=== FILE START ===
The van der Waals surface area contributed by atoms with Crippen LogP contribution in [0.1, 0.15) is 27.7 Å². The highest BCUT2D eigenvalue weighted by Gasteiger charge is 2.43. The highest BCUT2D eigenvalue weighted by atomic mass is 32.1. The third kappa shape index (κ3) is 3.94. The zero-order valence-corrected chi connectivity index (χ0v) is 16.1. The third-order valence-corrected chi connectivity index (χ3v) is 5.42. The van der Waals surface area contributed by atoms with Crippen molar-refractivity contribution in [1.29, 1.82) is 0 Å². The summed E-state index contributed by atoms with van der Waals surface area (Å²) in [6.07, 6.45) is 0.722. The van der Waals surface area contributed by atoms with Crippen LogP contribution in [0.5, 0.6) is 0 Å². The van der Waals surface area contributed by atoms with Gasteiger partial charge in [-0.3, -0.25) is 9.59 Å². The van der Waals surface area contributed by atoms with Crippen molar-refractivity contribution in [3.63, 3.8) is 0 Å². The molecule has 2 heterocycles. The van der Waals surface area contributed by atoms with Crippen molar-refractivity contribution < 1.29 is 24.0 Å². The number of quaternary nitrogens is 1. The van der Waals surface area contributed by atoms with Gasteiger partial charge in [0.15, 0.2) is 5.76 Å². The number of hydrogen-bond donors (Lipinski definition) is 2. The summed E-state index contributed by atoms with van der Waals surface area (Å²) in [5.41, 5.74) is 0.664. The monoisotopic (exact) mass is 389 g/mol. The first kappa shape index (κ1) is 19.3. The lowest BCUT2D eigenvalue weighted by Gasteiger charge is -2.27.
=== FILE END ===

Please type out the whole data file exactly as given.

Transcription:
The van der Waals surface area contributed by atoms with Crippen LogP contribution in [0.1, 0.15) is 27.7 Å². The highest BCUT2D eigenvalue weighted by Gasteiger charge is 2.43. The highest BCUT2D eigenvalue weighted by atomic mass is 32.1. The third kappa shape index (κ3) is 3.94. The zero-order valence-corrected chi connectivity index (χ0v) is 16.1. The third-order valence-corrected chi connectivity index (χ3v) is 5.42. The van der Waals surface area contributed by atoms with Crippen molar-refractivity contribution in [1.29, 1.82) is 0 Å². The summed E-state index contributed by atoms with van der Waals surface area (Å²) in [6.07, 6.45) is 0.722. The van der Waals surface area contributed by atoms with Crippen LogP contribution in [0.5, 0.6) is 0 Å². The van der Waals surface area contributed by atoms with Gasteiger partial charge in [-0.3, -0.25) is 9.59 Å². The van der Waals surface area contributed by atoms with Crippen molar-refractivity contribution in [3.63, 3.8) is 0 Å². The molecule has 2 heterocycles. The van der Waals surface area contributed by atoms with Crippen molar-refractivity contribution < 1.29 is 24.0 Å². The number of quaternary nitrogens is 1. The van der Waals surface area contributed by atoms with Gasteiger partial charge in [0.15, 0.2) is 5.76 Å². The number of hydrogen-bond donors (Lipinski definition) is 2. The summed E-state index contributed by atoms with van der Waals surface area (Å²) in [5.41, 5.74) is 0.664. The monoisotopic (exact) mass is 389 g/mol. The first kappa shape index (κ1) is 19.3. The lowest BCUT2D eigenvalue weighted by Gasteiger charge is -2.27.